DevOpsUse: community-driven continuous innovation of web information infrastructures

  • DevOpsUse: Community-gestütze fortlaufende Innovation von Web-Informationsinfrastrukturen

Koren, István; Jarke, Matthias (Thesis advisor); Schuh, Günther (Thesis advisor); Klamma, Ralf (Thesis advisor)

Aachen (2020)
Dissertation / PhD Thesis

Dissertation, Rheinisch-Westfälische Technische Hochschule Aachen, 2020


Since its invention in 1989, the only reliable factor on the Web has been its continuous change and diffusion into more and more application areas. The evolution was shaped by an interplay of new technologies on the one hand, and innovative application ideas from communities on the other. At a technological scale, alternation between vastly distributed and centralized architectures can be observed. The current challenges caused by the ongoing digital transformation are changing workplace settings and the adoption of the Internet of Things in industrial use cases, as for example in the context of Industry 4.0. On the Web, new technologies and device types sprawl together with new communication protocols and revised application programming interfaces (APIs). This inhibits the demanded rapid innovation cycles and creates a disruptive and unstable environment in which the requirements of endless communities must be met. Information systems infrastructure, while only partially visible and thus hard to grasp, has a strong influence on user practices. Therefore, the aim of this thesis is to stabilize the dichotomies apparent in the Web by means of an agile information systems development methodology. It supports the evolution of infrastructure through community-driven and model-based technologies to guide it on a sustainable path of continuous innovation. Our DevOpsUse methodology includes users in the process of infrastructuring, i.e. the appropriation of infrastructure during its usage. Agile development practices in software engineering, in particular DevOps, promote stronger cooperation between development and operating teams. DevOpsUse additionally fosters a stronger involvement of end users in software development processes. It intends to empower communities of practice to create and run their own software on their specific infrastructure, with the help of various newly developed software artifacts. The instantiation of our DevOpsUse life cycle model starts with Requirements Bazaar, a Web-based tool involving end users in the idea generation and evolution phases. Direwolf is a model-based framework bridging the gap between technocratic API descriptions created by developers, and user interfaces understood by end users. Faster development times require a streamlined deployment, which we achieve with the software container-based Layers Box. Ultimately, distributed development and operation go hand in hand with our evolutionary analytics platform SWEVA. The newly developed DevOpsUse methodology with its four areas, all involving end users, has been successfully validated by the transitions between three generations of technologies: near real-time peer-to-peer Web architectures, edge computing, and the Internet of Things. All technological leaps could be adequately mastered and supported by significantly end-user-oriented measures. In particular, we were able to demonstrate our methodology's capabilities through longitudinal studies in several large-scale international digitalization projects. DevOpsUse scalability and involvement aspects were confirmed in entrepreneurial and medical teaching courses. Beyond Web information systems, the framework and its open source tools are applicable in further innovative areas like mixed reality and Industry 4.0. Its broad adaptability testifies that DevOpsUse has the potential to unlock sustainable innovation capabilities.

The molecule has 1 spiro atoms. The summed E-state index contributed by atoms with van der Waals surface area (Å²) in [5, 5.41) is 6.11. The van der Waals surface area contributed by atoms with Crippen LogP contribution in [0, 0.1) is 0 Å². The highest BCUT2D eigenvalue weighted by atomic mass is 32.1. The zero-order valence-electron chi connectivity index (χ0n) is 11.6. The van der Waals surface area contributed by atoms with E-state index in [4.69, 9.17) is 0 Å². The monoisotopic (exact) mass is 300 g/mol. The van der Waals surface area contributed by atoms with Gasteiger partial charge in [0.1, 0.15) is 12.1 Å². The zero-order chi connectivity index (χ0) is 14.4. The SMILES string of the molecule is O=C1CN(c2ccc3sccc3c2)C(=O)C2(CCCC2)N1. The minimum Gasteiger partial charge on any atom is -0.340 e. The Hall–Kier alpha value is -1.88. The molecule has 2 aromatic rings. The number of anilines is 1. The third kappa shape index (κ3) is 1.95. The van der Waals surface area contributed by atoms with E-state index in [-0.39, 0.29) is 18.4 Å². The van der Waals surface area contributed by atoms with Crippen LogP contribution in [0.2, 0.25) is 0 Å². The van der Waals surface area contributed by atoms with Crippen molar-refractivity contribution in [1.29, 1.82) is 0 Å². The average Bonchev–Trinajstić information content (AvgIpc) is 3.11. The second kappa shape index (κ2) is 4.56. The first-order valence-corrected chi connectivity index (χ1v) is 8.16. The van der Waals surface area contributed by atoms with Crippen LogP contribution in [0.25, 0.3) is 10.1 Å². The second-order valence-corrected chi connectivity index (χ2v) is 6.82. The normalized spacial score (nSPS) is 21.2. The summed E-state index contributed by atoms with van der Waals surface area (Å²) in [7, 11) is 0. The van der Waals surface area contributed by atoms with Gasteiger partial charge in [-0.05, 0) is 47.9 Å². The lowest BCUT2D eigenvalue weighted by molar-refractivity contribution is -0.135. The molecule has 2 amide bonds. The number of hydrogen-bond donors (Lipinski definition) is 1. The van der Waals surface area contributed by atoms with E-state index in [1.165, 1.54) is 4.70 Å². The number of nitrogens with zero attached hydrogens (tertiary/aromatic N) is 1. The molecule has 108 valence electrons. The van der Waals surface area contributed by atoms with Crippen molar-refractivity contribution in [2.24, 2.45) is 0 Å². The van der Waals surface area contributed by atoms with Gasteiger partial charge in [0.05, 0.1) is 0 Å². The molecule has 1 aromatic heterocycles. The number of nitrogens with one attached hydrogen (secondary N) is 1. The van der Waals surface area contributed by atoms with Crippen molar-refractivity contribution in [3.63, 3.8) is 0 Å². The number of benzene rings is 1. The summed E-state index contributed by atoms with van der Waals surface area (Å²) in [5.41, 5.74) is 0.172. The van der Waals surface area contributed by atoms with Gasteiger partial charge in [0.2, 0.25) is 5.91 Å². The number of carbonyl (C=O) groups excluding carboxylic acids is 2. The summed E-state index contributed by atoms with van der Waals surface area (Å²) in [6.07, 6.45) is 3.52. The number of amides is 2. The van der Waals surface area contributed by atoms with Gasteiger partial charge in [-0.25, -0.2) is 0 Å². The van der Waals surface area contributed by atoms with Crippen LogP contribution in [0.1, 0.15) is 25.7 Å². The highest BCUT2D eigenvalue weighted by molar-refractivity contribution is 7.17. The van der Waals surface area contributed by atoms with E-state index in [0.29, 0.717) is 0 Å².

• Department of Computer Science [120000]
  • Chair of Computer Science 5 (Information Systems and Databases) [121810]